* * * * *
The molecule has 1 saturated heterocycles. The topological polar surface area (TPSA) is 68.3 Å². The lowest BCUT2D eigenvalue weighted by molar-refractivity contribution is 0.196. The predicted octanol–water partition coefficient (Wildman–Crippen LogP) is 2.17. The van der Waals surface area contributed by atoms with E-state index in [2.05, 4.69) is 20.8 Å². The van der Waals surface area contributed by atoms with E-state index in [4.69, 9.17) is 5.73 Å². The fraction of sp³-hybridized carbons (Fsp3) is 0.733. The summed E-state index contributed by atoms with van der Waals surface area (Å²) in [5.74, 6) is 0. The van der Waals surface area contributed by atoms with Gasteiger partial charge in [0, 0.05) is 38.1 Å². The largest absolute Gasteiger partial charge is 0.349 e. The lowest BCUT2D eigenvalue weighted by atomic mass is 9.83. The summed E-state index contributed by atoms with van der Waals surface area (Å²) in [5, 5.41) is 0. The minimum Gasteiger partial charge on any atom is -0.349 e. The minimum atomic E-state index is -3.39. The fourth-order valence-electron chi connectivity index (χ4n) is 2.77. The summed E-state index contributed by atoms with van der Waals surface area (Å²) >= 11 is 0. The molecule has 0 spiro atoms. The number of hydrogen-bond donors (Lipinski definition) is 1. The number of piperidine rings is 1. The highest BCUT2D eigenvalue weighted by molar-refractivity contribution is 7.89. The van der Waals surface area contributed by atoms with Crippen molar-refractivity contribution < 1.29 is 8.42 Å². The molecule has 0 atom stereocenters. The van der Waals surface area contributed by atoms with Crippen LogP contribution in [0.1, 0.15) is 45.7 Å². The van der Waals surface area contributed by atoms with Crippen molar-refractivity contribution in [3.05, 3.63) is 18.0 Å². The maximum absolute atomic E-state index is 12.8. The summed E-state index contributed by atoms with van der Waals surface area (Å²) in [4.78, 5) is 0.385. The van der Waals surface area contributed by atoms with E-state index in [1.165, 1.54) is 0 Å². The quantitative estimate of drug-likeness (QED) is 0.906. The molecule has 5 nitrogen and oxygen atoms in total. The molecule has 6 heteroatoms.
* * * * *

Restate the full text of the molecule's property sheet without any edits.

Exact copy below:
The molecule has 1 saturated heterocycles. The topological polar surface area (TPSA) is 68.3 Å². The lowest BCUT2D eigenvalue weighted by molar-refractivity contribution is 0.196. The predicted octanol–water partition coefficient (Wildman–Crippen LogP) is 2.17. The van der Waals surface area contributed by atoms with E-state index in [2.05, 4.69) is 20.8 Å². The van der Waals surface area contributed by atoms with E-state index in [4.69, 9.17) is 5.73 Å². The fraction of sp³-hybridized carbons (Fsp3) is 0.733. The summed E-state index contributed by atoms with van der Waals surface area (Å²) in [5.74, 6) is 0. The van der Waals surface area contributed by atoms with Gasteiger partial charge in [0, 0.05) is 38.1 Å². The largest absolute Gasteiger partial charge is 0.349 e. The lowest BCUT2D eigenvalue weighted by atomic mass is 9.83. The summed E-state index contributed by atoms with van der Waals surface area (Å²) in [5, 5.41) is 0. The minimum Gasteiger partial charge on any atom is -0.349 e. The minimum atomic E-state index is -3.39. The fourth-order valence-electron chi connectivity index (χ4n) is 2.77. The summed E-state index contributed by atoms with van der Waals surface area (Å²) >= 11 is 0. The molecule has 0 spiro atoms. The number of hydrogen-bond donors (Lipinski definition) is 1. The number of piperidine rings is 1. The highest BCUT2D eigenvalue weighted by molar-refractivity contribution is 7.89. The van der Waals surface area contributed by atoms with Crippen molar-refractivity contribution < 1.29 is 8.42 Å². The molecule has 0 atom stereocenters. The van der Waals surface area contributed by atoms with Crippen LogP contribution in [0.1, 0.15) is 45.7 Å². The van der Waals surface area contributed by atoms with Crippen molar-refractivity contribution in [3.05, 3.63) is 18.0 Å². The maximum absolute atomic E-state index is 12.8. The summed E-state index contributed by atoms with van der Waals surface area (Å²) in [4.78, 5) is 0.385. The van der Waals surface area contributed by atoms with E-state index in [1.165, 1.54) is 0 Å². The quantitative estimate of drug-likeness (QED) is 0.906. The molecule has 5 nitrogen and oxygen atoms in total. The molecule has 6 heteroatoms.